THE HORRIFIC murder of 75-year-old Queen City native Daniel Whitmore by a vagrant provides an opportunity to assess what’s worked and what hasn’t as the city and state try to cope with the opioid crisis and the homeless invasion of Manchester that has come in its wake.

We must come to grips with the reality that however well intended, the city and the state have enabled the vagrancy problem. Safe Stations imported addicts from all over the country, as have the dozens of illegally operating sober living facilities the city has ignored. Complaints filed by neighborhoods against these illegal businesses produced information showing that nearly three out of every four residents in these facilities come from outside Manchester, with a large percentage coming from out of state.

That number mirrors news reports from the winter of 2020, when city officials disclosed that nearly three-quarters of vagrants on our streets came from somewhere else, many from out of state, like Raymond Moore, the Mississippi man accused of killing Mr. Whitmore.

While Safe Stations has been shut down, the illegal sober living facilities and homeless outreach efforts have not. Manchester continues to be a magnet for people who are exceptionally likely to end up on our streets because the city continues to allow them to stay hassle free while signing them up for taxpayer-provided health and welfare benefits. Local churches and nonprofits that continually give the homeless what they need to remain on the streets are further enabling them to remain there.

Law enforcement has essentially been disabled by state law and court failures. Police complain that the violations they write are meaningless, asserting the courts pay little attention to them. Violations of state law that may lead to jail time see offenders back on the streets before police even finish writing the arrest reports thanks to the “catch and release” bail reforms that politicians practically tripped over themselves to pass in 2018. Now that “catch and release” has resulted in murder, politicians can’t clamor loud enough about fixing what they broke.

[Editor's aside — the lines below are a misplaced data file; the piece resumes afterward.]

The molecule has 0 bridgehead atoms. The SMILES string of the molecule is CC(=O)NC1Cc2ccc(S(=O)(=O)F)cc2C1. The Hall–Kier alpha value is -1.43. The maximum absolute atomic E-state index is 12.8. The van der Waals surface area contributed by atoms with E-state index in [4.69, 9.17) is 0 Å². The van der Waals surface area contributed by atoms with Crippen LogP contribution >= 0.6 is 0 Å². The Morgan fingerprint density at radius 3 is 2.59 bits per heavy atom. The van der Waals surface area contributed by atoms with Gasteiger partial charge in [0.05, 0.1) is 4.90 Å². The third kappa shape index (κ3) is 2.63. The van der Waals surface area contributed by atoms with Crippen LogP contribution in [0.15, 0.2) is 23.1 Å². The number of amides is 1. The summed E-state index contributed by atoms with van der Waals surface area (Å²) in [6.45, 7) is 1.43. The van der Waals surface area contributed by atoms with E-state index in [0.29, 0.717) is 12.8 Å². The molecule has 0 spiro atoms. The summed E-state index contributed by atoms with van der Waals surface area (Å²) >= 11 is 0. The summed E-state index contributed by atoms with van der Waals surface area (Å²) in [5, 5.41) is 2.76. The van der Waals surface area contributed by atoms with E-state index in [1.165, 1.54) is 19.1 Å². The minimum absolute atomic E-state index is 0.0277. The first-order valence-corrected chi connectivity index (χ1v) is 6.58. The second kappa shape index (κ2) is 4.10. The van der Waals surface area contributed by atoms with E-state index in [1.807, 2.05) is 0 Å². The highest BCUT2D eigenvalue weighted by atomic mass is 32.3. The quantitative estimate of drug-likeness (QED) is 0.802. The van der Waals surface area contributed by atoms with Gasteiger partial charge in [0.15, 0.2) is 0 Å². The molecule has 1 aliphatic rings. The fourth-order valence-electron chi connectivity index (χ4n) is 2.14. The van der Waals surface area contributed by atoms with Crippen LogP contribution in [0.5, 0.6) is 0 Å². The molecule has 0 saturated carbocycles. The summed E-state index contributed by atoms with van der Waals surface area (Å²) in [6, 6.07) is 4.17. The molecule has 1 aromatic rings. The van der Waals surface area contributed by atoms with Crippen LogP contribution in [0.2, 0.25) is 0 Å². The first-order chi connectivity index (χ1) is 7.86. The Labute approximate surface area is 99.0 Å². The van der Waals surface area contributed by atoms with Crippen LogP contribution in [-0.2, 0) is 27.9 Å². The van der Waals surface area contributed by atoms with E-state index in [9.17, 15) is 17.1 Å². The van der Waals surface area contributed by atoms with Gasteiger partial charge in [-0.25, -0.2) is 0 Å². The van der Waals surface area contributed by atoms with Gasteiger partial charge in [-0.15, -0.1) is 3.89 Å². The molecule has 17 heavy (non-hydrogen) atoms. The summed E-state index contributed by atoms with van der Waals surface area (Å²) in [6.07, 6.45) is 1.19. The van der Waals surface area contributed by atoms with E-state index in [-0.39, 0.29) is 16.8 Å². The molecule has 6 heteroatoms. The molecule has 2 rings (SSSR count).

Leaving aside that police could press the courts by flooding them with violations to demonstrate the magnitude of the problem, we have to acknowledge that changes made to state law have contributed to this mess.

We have to rethink this idea that we can’t arrest our way out of the vagrancy problem. Being a homeless vagrant isn’t a crime but shouldn’t come with a “get out of jail free” card for crimes committed. Enforcing the law sends a message about what the community will and won’t tolerate. It’s time to send a different message.

Catch and release, or “cashless” bail, has got to go. Countless crimes have been relentlessly committed by people out on cashless bail, needlessly creating hundreds, if not thousands, of new victims. Common sense should tell us this has failed and must be changed.

The state also needs to reconsider things it has decriminalized. As an insulin dependent diabetic, I need a prescription to get needles for my shots. A drug addict needs nothing to get more needles to “safely” inject illegal drugs. It is also no longer a crime to possess needles that have illegal drug residues. The intent of this change was to discourage addicts from ditching their needles to avoid arrest. In reality, these changes have given addicts the ability to “safely” do drugs and avoid any penalty for their otherwise criminal behavior. Needles are still to be found just about everywhere.

Sending people to jail for the crimes they commit is and has to be part of the solution if we want to remedy this vagrant crime wave that’s devastating our parks, playgrounds, sidewalks and neighborhoods. Given that vagrants imprisoned for their crimes will need medical, mental health and rehabilitation services, the state must ensure not just that its incarceration facilities have these services to help people get clean, sober, medically and mentally well, but also must have a system that continues to serve its former inmates to ensure they stay that way and reclaim their place as productive members of society.

As a candidate for the state senate in District 20, I commit to doing whatever is necessary to change these laws, hold people to account for their actions, address deficiencies in the courts and, most importantly, make sure those who need help get it while doing their time and after they’ve been released.

Richard H. Girard is a Republican candidate for the NH Senate and publisher of Girard is a former alderman and school board member and lives in Manchester.

Note:  This article was originally published in the New Hampshire Union Leader on September 16, 2022.